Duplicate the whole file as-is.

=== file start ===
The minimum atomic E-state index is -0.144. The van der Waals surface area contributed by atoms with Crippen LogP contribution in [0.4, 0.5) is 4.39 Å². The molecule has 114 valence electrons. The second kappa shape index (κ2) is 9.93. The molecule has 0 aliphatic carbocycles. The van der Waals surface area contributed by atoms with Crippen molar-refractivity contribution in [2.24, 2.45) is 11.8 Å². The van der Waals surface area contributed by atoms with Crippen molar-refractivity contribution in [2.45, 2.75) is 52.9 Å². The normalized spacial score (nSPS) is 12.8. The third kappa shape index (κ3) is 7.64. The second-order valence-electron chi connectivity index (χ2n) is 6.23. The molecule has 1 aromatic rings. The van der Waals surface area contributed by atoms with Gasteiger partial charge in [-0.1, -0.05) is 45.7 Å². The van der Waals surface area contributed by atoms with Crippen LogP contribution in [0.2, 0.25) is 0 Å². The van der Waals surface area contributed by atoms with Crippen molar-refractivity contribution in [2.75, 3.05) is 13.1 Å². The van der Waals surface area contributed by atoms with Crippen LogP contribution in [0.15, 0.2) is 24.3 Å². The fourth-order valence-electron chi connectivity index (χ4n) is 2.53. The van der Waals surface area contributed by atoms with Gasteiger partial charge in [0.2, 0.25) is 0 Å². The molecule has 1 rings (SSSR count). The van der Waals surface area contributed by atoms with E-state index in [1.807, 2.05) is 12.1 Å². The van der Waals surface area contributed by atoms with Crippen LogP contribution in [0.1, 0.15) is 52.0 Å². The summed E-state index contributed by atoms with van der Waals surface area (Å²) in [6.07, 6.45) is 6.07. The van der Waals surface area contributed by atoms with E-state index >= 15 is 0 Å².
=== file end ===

The minimum atomic E-state index is -0.144. The van der Waals surface area contributed by atoms with Crippen LogP contribution in [0.4, 0.5) is 4.39 Å². The molecule has 114 valence electrons. The second kappa shape index (κ2) is 9.93. The molecule has 0 aliphatic carbocycles. The van der Waals surface area contributed by atoms with Crippen molar-refractivity contribution in [2.24, 2.45) is 11.8 Å². The van der Waals surface area contributed by atoms with Crippen molar-refractivity contribution in [2.45, 2.75) is 52.9 Å². The normalized spacial score (nSPS) is 12.8. The third kappa shape index (κ3) is 7.64. The second-order valence-electron chi connectivity index (χ2n) is 6.23. The molecule has 1 aromatic rings. The van der Waals surface area contributed by atoms with Gasteiger partial charge in [-0.1, -0.05) is 45.7 Å². The van der Waals surface area contributed by atoms with Crippen LogP contribution in [0.2, 0.25) is 0 Å². The van der Waals surface area contributed by atoms with Crippen molar-refractivity contribution in [2.75, 3.05) is 13.1 Å². The van der Waals surface area contributed by atoms with Crippen LogP contribution in [0.15, 0.2) is 24.3 Å². The fourth-order valence-electron chi connectivity index (χ4n) is 2.53. The van der Waals surface area contributed by atoms with Gasteiger partial charge in [0.2, 0.25) is 0 Å². The molecule has 1 rings (SSSR count). The van der Waals surface area contributed by atoms with E-state index in [1.807, 2.05) is 12.1 Å². The van der Waals surface area contributed by atoms with Crippen LogP contribution in [0.1, 0.15) is 52.0 Å². The summed E-state index contributed by atoms with van der Waals surface area (Å²) in [6.07, 6.45) is 6.07. The van der Waals surface area contributed by atoms with E-state index >= 15 is 0 Å².